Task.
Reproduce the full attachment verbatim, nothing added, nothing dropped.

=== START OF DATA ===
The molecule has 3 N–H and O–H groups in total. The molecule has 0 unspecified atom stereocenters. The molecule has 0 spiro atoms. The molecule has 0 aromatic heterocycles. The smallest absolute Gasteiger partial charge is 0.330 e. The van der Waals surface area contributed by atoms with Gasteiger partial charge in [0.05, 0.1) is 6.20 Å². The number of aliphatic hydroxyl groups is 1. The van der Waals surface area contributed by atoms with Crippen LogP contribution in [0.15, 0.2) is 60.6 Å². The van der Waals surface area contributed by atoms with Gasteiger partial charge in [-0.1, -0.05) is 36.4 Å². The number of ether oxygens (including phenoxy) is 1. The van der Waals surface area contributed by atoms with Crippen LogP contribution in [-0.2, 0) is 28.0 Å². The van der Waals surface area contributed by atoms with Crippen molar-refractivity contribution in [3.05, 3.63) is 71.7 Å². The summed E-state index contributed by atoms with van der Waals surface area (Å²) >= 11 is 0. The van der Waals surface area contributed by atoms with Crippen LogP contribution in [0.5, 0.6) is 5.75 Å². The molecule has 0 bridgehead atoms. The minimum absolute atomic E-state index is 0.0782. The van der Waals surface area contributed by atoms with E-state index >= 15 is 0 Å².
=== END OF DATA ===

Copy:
The molecule has 3 N–H and O–H groups in total. The molecule has 0 unspecified atom stereocenters. The molecule has 0 spiro atoms. The molecule has 0 aromatic heterocycles. The smallest absolute Gasteiger partial charge is 0.330 e. The van der Waals surface area contributed by atoms with Gasteiger partial charge in [0.05, 0.1) is 6.20 Å². The number of aliphatic hydroxyl groups is 1. The van der Waals surface area contributed by atoms with Crippen LogP contribution in [0.15, 0.2) is 60.6 Å². The van der Waals surface area contributed by atoms with Gasteiger partial charge in [-0.1, -0.05) is 36.4 Å². The number of ether oxygens (including phenoxy) is 1. The van der Waals surface area contributed by atoms with Crippen LogP contribution in [-0.2, 0) is 28.0 Å². The van der Waals surface area contributed by atoms with Crippen molar-refractivity contribution in [3.05, 3.63) is 71.7 Å². The summed E-state index contributed by atoms with van der Waals surface area (Å²) >= 11 is 0. The van der Waals surface area contributed by atoms with Crippen LogP contribution in [0.5, 0.6) is 5.75 Å². The molecule has 0 bridgehead atoms. The minimum absolute atomic E-state index is 0.0782. The van der Waals surface area contributed by atoms with E-state index >= 15 is 0 Å².